**** ROTATE **** **** ROTATE **** **** ROTATE **** **** ROTATE ****

Find this Story

Print, a form you can hold

Wireless download to your Amazon Kindle

Look for a summary or analysis of this Story.

Enjoy this? Share it!


No. 143 [Good Temper — from The Spectator]
by [?]

Since we cannot promise ourselves constant Health, let us endeavour at such a Temper as may be our best Support in the Decay of it. Uranius has arrived at that Composure of Soul, and wrought himself up to such a Neglect of every thing with which the Generality of Mankind is enchanted, that nothing but acute Pains can give him Disturbance, and against those too he will tell his intimate Friends he has a Secret which gives him present Ease: Uranius is so thoroughly perswaded of another Life, and endeavours so sincerely to secure an Interest in it, that he looks upon Pain but as a quickening of his Pace to an Home, where he shall be better provided for than in his present Apartment. Instead of the melancholy Views which others are apt to give themselves, he will tell you that he has forgot he is Mortal, nor will he think of himself as such. He thinks at the Time of his Birth he entered into an Eternal Being; and the short Article of Death he will not allow an Interruption of Life, since that Moment is not of half the Duration as is his ordinary Sleep. Thus is his Being one uniform and consistent Series of chearful Diversions and moderate Cares, without Fear or Hope of Futurity. Health to him is more than Pleasure to another Man, and Sickness less affecting to him than Indisposition is to others.

I must confess, if one does not regard Life after this manner, none but Ideots can pass it away with any tolerable Patience. Take a Fine Lady who is of a Delicate Frame, and you may observe from the Hour she rises a certain Weariness of all that passes about her. I know more than one who is much too nice to be quite alive. They are sick of such strange frightful People that they meet; one is so awkward, and another so disagreeable, that it looks like a Penance to breathe the same Air with them. You see this is so very true, that a great Part of Ceremony and Good-breeding among Ladies turns upon their Uneasiness; and I’ll undertake, if the How-d’ye Servants of our Women were to make a Weekly Bill of Sickness, as the Parish Clerks do of Mortality, you would not find in an Account of seven Days, one in Thirty that was not downright Sick or indisposed, or but a very little better than she was, and so forth.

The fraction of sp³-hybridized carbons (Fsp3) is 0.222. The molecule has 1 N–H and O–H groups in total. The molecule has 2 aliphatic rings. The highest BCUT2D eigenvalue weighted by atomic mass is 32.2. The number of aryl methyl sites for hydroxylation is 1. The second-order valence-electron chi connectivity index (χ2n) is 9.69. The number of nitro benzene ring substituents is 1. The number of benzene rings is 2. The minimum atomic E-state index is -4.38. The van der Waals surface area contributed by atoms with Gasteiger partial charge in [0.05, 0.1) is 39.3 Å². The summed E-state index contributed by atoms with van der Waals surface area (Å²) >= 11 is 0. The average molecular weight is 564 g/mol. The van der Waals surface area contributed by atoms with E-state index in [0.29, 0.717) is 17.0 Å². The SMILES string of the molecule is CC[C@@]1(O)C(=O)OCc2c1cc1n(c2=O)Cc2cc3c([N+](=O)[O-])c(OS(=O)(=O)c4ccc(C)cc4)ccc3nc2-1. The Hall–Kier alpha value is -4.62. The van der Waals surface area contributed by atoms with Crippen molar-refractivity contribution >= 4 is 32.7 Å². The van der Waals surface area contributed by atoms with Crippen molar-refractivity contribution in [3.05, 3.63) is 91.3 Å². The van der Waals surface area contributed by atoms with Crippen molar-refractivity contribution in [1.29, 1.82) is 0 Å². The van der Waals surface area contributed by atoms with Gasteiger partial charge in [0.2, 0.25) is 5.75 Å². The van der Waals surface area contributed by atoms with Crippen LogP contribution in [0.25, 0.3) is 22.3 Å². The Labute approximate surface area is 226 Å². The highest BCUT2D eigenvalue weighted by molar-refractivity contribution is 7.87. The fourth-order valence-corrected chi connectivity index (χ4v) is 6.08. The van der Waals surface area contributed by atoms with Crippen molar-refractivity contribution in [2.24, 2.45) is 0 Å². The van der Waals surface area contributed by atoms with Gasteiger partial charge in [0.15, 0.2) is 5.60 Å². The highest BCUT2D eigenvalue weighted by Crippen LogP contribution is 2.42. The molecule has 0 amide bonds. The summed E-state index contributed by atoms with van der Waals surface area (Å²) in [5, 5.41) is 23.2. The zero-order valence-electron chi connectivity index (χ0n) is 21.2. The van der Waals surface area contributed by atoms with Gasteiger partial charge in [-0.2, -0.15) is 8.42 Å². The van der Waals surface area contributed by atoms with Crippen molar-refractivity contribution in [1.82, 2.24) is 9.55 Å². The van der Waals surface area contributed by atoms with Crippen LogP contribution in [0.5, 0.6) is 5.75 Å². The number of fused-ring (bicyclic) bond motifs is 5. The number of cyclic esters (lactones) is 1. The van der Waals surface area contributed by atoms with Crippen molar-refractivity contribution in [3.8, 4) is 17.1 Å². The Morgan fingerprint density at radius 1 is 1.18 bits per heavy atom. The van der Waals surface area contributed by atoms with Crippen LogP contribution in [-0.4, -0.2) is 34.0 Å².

It is certain that to enjoy Life and Health as a constant Feast, we should not think Pleasure necessary, but, if possible, to arrive at an Equality of Mind. It is as mean to be overjoyed upon Occasions of Good-Fortune, as to be dejected in Circumstances of Distress. Laughter in one Condition is as unmanly as Weeping in the other. We should not form our Minds to expect Transport on every Occasion, but know how to make it Enjoyment to be out of Pain. Ambition, Envy, vagrant Desire, or impertinent Mirth will take up our Minds, without we can possess our selves in that Sobriety of Heart which is above all Pleasures, and can be felt much better than described. But the ready Way, I believe, to the right Enjoyment of Life, is by a Prospect towards another to have but a very mean Opinion of it. A great Author of our Time has set this in an excellent Light, when with a Philosophick Pity of Human Life, he spoke of it in his Theory of the Earth, [2] in the following manner.

For what is this Life but a Circulation of little mean Actions? We lie down and rise again, dress and undress, feed and wax hungry, work or play, and are weary, and then we lie down again, and the Circle returns. We spend the Day in Trifles, and when the Night comes we throw our selves into the Bed of Folly, amongst Dreams and broken Thoughts, and wild Imaginations. Our Reason lies asleep by us, and we are for the Time as arrant Brutes as those that sleep in the Stalls or in the Field. Are not the Capacities of Man higher than these? And ought not his Ambition and Expectations to be greater? Let us be Adventurers for another World: ‘Tis at least a fair and noble Chance; and there is nothing in this worth our Thoughts or our Passions. If we should be disappointed, we are still no worse than the rest of our Fellow-Mortals; and if we succeed in our Expectations, we are Eternally Happy.

[Footnote 1: sit]

[Footnote 2: Ed. Amsterdam, 1699, p. 241.]